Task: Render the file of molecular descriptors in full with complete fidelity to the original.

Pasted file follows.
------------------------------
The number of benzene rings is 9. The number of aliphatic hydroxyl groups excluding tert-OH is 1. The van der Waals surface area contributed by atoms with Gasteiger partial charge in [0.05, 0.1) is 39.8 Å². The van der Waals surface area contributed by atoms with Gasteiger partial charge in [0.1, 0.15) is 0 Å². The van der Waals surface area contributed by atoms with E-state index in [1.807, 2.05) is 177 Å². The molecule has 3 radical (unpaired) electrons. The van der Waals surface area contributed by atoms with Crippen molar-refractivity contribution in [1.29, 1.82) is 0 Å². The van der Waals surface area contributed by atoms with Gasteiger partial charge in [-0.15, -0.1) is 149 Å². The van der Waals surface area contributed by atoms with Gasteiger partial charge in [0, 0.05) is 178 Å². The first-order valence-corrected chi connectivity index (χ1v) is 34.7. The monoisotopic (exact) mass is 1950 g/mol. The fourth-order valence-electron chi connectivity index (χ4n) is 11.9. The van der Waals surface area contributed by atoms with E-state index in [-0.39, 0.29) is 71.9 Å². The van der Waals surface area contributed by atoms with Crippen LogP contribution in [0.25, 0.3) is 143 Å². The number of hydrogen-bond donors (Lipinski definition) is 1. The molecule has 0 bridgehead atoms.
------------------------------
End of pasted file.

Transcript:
The number of benzene rings is 9. The number of aliphatic hydroxyl groups excluding tert-OH is 1. The van der Waals surface area contributed by atoms with Gasteiger partial charge in [0.05, 0.1) is 39.8 Å². The van der Waals surface area contributed by atoms with Gasteiger partial charge in [0.1, 0.15) is 0 Å². The van der Waals surface area contributed by atoms with E-state index in [1.807, 2.05) is 177 Å². The molecule has 3 radical (unpaired) electrons. The van der Waals surface area contributed by atoms with Crippen molar-refractivity contribution in [1.29, 1.82) is 0 Å². The van der Waals surface area contributed by atoms with Gasteiger partial charge in [-0.15, -0.1) is 149 Å². The van der Waals surface area contributed by atoms with Gasteiger partial charge in [0, 0.05) is 178 Å². The first-order valence-corrected chi connectivity index (χ1v) is 34.7. The monoisotopic (exact) mass is 1950 g/mol. The fourth-order valence-electron chi connectivity index (χ4n) is 11.9. The van der Waals surface area contributed by atoms with E-state index in [-0.39, 0.29) is 71.9 Å². The van der Waals surface area contributed by atoms with Crippen LogP contribution in [0.25, 0.3) is 143 Å². The number of hydrogen-bond donors (Lipinski definition) is 1. The molecule has 0 bridgehead atoms.